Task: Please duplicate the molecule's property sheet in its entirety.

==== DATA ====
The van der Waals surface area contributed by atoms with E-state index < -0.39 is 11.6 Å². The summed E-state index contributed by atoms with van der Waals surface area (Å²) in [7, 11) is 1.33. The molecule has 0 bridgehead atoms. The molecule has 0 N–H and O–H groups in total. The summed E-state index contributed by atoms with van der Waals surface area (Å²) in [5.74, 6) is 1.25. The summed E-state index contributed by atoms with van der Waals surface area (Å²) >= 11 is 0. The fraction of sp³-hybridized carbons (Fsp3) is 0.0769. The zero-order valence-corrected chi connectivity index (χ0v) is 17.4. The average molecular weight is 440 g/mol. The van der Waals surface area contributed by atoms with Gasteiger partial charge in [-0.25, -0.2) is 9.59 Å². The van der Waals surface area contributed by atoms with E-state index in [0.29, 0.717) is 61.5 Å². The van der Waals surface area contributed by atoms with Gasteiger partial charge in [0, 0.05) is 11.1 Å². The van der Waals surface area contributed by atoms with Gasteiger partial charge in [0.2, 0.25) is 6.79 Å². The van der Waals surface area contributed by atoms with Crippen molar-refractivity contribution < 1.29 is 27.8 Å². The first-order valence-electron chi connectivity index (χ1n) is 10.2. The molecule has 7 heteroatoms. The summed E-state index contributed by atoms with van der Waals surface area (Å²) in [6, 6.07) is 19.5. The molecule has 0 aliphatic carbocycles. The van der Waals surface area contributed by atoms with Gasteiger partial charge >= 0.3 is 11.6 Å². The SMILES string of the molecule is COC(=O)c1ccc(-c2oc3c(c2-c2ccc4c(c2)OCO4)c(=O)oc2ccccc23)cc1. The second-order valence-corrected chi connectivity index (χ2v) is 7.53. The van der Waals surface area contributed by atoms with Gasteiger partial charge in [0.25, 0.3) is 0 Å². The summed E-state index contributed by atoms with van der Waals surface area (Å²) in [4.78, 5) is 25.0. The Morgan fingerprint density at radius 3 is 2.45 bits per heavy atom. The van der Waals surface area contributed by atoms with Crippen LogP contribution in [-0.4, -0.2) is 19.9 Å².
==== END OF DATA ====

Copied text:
The van der Waals surface area contributed by atoms with E-state index < -0.39 is 11.6 Å². The summed E-state index contributed by atoms with van der Waals surface area (Å²) in [7, 11) is 1.33. The molecule has 0 bridgehead atoms. The molecule has 0 N–H and O–H groups in total. The summed E-state index contributed by atoms with van der Waals surface area (Å²) in [5.74, 6) is 1.25. The summed E-state index contributed by atoms with van der Waals surface area (Å²) >= 11 is 0. The fraction of sp³-hybridized carbons (Fsp3) is 0.0769. The zero-order valence-corrected chi connectivity index (χ0v) is 17.4. The average molecular weight is 440 g/mol. The van der Waals surface area contributed by atoms with Gasteiger partial charge in [-0.25, -0.2) is 9.59 Å². The van der Waals surface area contributed by atoms with E-state index in [0.29, 0.717) is 61.5 Å². The van der Waals surface area contributed by atoms with Gasteiger partial charge in [0, 0.05) is 11.1 Å². The van der Waals surface area contributed by atoms with Gasteiger partial charge in [0.2, 0.25) is 6.79 Å². The van der Waals surface area contributed by atoms with Crippen molar-refractivity contribution < 1.29 is 27.8 Å². The first-order valence-electron chi connectivity index (χ1n) is 10.2. The molecule has 7 heteroatoms. The summed E-state index contributed by atoms with van der Waals surface area (Å²) in [6, 6.07) is 19.5. The molecule has 0 aliphatic carbocycles. The van der Waals surface area contributed by atoms with Gasteiger partial charge >= 0.3 is 11.6 Å². The SMILES string of the molecule is COC(=O)c1ccc(-c2oc3c(c2-c2ccc4c(c2)OCO4)c(=O)oc2ccccc23)cc1. The second-order valence-corrected chi connectivity index (χ2v) is 7.53. The van der Waals surface area contributed by atoms with Gasteiger partial charge in [0.25, 0.3) is 0 Å². The summed E-state index contributed by atoms with van der Waals surface area (Å²) in [4.78, 5) is 25.0. The Morgan fingerprint density at radius 3 is 2.45 bits per heavy atom. The van der Waals surface area contributed by atoms with Crippen LogP contribution in [-0.4, -0.2) is 19.9 Å².